* Not a rare disease
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 There are two main types. Localized scleroderma affects only the skin. Systemic scleroderma affects the blood vessels and internal organs, as well as the skin. Although the cause of scleroderma is unknown, it is believed to be related to an overproduction and accumulation of collagen which results when the immune system turns against the body (autoimmune reaction). There is no cure, but various treatments can relieve symptoms.Scleroderma is a group of widespread connective tissue diseases that involve changes in the skin, blood vessels, muscles, and internal organs.
Last updated: 10/11/2010
- Borigini MJ. Scleroderma. MedlinePlus. 2010; http://www.nlm.nih.gov/medlineplus/ency/article/000429.htm. Accessed 10/11/2010.
- Scleroderma. National Institute of Arthritis and Musculoskeletal and Skin Diseases (NIAMS). 2010; http://www.niams.nih.gov/Health_Info/Scleroderma/default.asp. Accessed 10/11/2010.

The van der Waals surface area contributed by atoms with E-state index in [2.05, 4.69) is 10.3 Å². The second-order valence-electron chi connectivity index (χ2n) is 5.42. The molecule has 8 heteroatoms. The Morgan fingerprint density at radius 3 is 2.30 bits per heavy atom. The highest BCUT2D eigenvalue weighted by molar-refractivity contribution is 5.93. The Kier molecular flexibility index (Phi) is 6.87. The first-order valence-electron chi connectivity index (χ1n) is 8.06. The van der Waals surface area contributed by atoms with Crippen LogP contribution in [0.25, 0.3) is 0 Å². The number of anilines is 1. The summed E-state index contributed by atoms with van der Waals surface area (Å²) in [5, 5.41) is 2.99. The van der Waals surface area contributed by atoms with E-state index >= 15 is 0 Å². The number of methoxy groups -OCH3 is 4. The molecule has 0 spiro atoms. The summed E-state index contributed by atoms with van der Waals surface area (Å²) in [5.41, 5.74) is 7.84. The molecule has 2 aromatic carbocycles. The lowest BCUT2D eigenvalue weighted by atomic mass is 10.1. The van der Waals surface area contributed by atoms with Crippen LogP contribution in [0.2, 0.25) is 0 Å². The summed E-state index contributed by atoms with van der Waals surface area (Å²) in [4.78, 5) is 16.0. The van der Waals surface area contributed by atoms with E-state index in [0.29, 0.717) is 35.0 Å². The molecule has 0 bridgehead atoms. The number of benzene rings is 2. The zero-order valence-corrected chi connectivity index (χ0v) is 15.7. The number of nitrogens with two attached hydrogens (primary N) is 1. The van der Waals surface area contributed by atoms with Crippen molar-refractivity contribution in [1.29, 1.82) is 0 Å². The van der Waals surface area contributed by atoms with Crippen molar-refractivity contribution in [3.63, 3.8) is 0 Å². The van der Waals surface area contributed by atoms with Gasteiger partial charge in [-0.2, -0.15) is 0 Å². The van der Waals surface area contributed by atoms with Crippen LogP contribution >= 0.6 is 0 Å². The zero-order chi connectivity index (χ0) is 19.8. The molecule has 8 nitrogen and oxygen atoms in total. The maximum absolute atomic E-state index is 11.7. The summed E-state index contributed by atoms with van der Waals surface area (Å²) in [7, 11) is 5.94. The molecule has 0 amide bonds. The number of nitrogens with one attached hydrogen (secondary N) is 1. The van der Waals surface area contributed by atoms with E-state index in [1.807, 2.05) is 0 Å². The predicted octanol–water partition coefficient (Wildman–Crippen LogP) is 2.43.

- Scleroderma. MayoClinic.com. 2008; http://www.mayoclinic.com/print/scleroderma/DS00362/DSECTION=all&METHOD=print. Accessed 10/11/2010.
- MedlinePlus was designed by the National Library of Medicine to help you research your health questions, and it provides more information about this topic.
- The National Institute of Arthritis and Musculoskeletal and Skin Diseases (NIAMS) support research into the causes, treatment, and prevention of arthritis and musculoskeletal and skin diseases, the training of basic and clinical scientists to carry out this research, and the dissemination of information on research progress in these diseases. Click on the link to view information on this topic.
- The National Organization for Rare Disorders (NORD) is a federation of more than 130 nonprofit voluntary health organizations serving people with rare disorders. Click on the link to view information on this topic.
- Select volumes of the Scleroderma Care and Research Jounal can be viewed by visiting the Scleroderma Clinical Trials Consortium Web site. Click on the link above to learn more.